Next up in our series, we’re talking about characters that make up a large subgroup of our cast: men (guess what the topic is for W).
Women characters get a lot of airplay in the blogosphere, and rightfully so. I’m also discussing men because – and this may come as a shock to some of you – I’m not a dude. So writing men correctly has been an issue in the past.
You wouldn’t think so. I’m the only female in a household of three dudes. I’m well-versed in the worlds of car repair and strange odors and butt humor. But when it comes to writing a real, believable man in fiction, being in a guy’s head is actually helpful.
I don’t think that’s true.
I don’t think.
The most significant way writing dudes has presented a problem is in writing emotion. Specifically, some think men shouldn’t exhibit much of it. CPs have flagged places where men are too emotional – one male CP even uses the phrase “chick speak.”
That always surprises me, because I am not a girly girl. I grew up a tomboy. From the moment my school decided girls didn’t have to wear dresses every day (yes, I am that old), I only wore a dress when my mom forced me to for family pictures. Many of my best friends were boys.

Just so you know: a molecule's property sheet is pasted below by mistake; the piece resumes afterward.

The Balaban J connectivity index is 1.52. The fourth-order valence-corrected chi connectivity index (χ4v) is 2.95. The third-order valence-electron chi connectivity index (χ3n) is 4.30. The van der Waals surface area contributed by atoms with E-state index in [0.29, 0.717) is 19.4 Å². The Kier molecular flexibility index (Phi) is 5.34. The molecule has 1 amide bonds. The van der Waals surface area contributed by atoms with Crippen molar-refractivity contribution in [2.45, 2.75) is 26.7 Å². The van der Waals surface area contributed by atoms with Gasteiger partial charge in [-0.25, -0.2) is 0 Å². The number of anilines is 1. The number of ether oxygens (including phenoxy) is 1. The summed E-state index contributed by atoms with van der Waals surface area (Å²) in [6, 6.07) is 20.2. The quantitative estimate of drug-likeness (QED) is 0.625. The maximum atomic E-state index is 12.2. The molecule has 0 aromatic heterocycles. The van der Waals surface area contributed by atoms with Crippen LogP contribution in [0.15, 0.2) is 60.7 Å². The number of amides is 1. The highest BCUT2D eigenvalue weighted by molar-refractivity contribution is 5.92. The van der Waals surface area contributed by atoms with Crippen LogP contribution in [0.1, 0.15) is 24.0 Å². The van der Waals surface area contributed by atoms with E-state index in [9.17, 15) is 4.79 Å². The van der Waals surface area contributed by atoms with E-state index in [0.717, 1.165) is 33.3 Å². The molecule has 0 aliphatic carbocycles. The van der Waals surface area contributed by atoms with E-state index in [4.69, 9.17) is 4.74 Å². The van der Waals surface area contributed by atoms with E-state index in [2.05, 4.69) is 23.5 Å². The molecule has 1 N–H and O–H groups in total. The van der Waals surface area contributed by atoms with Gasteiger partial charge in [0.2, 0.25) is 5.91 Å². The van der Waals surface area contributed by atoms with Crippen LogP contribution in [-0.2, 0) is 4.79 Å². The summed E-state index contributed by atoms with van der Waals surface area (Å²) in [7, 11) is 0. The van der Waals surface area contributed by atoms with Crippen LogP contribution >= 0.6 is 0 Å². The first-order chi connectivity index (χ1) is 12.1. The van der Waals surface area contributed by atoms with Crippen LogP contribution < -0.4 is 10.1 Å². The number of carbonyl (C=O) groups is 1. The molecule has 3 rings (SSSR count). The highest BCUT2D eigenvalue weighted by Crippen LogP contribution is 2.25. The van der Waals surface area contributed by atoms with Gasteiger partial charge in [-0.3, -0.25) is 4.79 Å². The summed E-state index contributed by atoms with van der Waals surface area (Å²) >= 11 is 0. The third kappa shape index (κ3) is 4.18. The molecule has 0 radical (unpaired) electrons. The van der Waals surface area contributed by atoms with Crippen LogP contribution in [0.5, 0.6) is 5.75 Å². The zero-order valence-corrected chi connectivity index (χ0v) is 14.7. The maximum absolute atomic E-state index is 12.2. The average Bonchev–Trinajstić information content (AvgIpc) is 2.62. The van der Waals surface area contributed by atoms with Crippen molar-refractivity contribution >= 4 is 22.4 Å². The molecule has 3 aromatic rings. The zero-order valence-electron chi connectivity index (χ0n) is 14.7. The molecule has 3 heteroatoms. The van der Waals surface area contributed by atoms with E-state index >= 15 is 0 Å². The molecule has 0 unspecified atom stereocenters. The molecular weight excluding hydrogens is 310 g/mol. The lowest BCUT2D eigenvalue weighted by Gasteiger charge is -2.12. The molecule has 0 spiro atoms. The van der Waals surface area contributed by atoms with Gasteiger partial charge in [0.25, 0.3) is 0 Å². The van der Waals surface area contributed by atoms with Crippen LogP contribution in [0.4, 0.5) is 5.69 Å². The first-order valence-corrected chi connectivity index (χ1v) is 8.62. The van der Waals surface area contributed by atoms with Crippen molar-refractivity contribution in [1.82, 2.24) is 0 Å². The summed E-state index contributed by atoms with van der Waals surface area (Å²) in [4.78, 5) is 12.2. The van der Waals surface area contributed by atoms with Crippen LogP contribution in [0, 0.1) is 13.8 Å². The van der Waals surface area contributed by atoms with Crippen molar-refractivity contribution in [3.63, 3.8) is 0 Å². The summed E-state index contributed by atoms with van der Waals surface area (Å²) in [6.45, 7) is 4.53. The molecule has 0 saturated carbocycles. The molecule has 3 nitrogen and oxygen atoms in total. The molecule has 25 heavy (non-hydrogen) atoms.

But still, I’m not a dude. And the fact that I’ve seen men cry in real life doesn’t mean I can make them cry whenever I want in fiction.
So what do we do about writing men, especially if we need them to be emotional?
My fallback has been to consult men of the male persuasion. Fortunately, I have a good handful of male critique partners who get me back on track when needed, even if I don’t ask them to specifically make sure I’ve got the male characters right. One even noticed when I had a male character shaving too often.
The men in my life have big hearts, and while I want to honor that in my writing, it’s important to maintain their strength while doing it. It’s also super important to avoid stereotypes – no he-men or twisty-mustache villains allowed, thanks.
There are all different types of men in real life, and I believe there are just as many in fiction – Peeta is different from Gale who is different from President Snow. Writing people who reflect those we know should be a given, but it doesn’t hurt to check with those belonging to that group. Because not all of our fictional men will reflect Braveheart.
Do you take special considerations when writing men?